Beware of the Irregular Past Participle Forms
When reading articles on the web, especially those on personal blogs, if I see one grammatical error I hesitate to be too critical. Typos happen. When I see the same error a second time, I sense a problem.
Here are examples of the same error that occurred in two separate posts on the same site. They really stood out because overall the blogger was writing standard English.
…I’ve began to feed…
… she has began disciplining …
Television dins incorrect forms into our ears every hour of every day, and not many teachers outside the English classroom insist that their students speak a standard dialect at school. Errors with the few remaining English irregular verbs are bound to proliferate.
The most common errors with irregular verbs occur with the past participle form.
The “past participle” is the form of the verb that is used with the auxiliaries has, have, and had.
The usual error is that the writer or speaker uses the simple past where the past participle is called for.
Most English verbs form the simple past and the past participle by adding -ed to the simple present, but about 150 common English verbs do not.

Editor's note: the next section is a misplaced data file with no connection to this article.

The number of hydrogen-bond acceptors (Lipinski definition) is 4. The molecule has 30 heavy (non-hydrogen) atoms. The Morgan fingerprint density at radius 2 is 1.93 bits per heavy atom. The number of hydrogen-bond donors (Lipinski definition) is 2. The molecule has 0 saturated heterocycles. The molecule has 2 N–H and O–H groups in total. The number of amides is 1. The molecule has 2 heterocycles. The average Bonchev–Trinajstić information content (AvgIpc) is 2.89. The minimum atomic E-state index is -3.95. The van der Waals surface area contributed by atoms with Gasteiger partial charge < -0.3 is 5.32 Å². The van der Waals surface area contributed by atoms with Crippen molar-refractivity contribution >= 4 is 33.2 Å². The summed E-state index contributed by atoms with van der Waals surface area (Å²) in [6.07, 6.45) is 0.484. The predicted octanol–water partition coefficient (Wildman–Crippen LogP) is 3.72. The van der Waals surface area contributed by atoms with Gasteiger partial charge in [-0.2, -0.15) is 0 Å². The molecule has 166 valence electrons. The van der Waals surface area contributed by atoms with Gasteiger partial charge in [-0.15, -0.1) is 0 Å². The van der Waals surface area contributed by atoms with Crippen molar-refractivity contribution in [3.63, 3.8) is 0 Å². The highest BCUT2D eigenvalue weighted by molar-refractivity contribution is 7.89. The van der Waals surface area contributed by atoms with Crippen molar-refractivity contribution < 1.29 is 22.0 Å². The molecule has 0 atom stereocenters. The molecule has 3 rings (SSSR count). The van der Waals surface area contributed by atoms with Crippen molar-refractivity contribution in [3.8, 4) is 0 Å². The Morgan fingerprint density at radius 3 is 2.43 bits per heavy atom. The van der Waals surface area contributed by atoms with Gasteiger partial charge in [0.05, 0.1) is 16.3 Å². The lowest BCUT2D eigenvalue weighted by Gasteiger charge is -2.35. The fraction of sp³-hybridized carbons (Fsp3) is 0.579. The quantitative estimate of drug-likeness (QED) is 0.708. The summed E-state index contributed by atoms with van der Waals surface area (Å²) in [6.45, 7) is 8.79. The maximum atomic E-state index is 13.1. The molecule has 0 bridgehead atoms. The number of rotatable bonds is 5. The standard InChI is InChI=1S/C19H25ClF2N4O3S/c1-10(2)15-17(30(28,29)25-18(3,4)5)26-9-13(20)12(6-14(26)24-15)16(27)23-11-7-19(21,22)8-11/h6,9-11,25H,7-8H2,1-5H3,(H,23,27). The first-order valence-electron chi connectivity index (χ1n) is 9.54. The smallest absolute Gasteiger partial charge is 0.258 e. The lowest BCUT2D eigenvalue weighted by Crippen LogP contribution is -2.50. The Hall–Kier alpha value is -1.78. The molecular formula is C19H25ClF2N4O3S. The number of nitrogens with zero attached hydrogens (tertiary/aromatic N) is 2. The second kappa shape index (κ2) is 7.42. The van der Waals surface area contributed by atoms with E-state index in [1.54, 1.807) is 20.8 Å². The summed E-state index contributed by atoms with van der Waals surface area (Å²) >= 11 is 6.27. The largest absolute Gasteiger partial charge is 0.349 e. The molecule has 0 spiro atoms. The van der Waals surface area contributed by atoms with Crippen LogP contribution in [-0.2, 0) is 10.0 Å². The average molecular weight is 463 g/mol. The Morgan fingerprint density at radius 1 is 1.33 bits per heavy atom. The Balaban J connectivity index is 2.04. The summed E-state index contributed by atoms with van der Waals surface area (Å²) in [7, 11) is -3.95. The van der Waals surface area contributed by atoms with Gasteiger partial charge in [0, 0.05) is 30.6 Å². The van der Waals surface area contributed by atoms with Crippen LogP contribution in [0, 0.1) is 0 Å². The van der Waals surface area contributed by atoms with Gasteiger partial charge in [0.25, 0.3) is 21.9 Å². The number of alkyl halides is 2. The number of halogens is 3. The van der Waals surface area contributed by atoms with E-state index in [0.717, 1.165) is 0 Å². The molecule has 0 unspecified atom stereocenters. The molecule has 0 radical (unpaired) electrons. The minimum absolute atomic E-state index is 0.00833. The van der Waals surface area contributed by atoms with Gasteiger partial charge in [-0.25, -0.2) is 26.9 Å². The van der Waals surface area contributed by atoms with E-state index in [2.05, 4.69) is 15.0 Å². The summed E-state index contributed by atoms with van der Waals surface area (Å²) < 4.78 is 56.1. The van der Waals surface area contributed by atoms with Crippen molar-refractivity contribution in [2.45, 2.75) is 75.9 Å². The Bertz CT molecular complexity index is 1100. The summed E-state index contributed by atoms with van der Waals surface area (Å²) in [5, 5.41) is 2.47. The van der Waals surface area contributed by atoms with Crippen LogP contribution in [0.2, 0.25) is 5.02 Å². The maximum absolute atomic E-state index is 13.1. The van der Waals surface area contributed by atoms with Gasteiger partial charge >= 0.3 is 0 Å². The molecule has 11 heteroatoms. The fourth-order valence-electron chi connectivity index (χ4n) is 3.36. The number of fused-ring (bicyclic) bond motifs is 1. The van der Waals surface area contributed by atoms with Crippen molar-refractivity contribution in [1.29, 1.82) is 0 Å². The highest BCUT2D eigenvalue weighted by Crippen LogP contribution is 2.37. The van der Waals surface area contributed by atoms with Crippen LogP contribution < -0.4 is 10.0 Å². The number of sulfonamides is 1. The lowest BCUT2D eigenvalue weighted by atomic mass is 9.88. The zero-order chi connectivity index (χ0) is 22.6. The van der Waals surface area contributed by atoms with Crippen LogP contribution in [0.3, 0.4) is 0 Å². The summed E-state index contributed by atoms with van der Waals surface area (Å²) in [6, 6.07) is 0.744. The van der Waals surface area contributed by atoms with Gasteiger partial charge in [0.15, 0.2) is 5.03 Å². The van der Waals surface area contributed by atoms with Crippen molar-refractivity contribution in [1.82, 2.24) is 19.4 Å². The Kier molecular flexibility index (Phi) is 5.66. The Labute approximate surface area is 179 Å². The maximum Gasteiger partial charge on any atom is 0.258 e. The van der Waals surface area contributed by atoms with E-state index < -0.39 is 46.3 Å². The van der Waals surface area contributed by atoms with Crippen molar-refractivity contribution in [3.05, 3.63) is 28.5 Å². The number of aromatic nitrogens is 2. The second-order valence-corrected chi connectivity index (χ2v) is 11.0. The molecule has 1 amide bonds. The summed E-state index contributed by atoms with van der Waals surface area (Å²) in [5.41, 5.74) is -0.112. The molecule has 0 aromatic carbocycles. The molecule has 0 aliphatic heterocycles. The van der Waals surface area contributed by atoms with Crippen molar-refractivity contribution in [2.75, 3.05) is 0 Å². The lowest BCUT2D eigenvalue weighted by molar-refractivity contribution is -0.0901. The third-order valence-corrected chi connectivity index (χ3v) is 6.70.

More than half of these irregular verbs do not present a problem with the past participle because it’s the same as the simple past. For example:
fight fought [have] fought
find found [have] found
cling clung [have] clung
feed fed [have] fed
That leaves 65-70 irregular verbs whose past participle form is different from the simple past form. For example:
go went [have] gone
begin began [have] begun
see saw [have] seen
Most ESL sites include alphabetical lists of common irregular English verbs.
If you’d like to see a breakdown of the irregular verbs according to the form of the past participle, I’ve categorized them on my AmericanEnglishDoctor teaching site:
Category One: simple present, simple past, and past participle all spelled the same: Ex. cut cut cut
Category Two: simple past and past participle spelled the same: Ex. find found found
Category Three: past participle different from simple past: Ex. begin began begun
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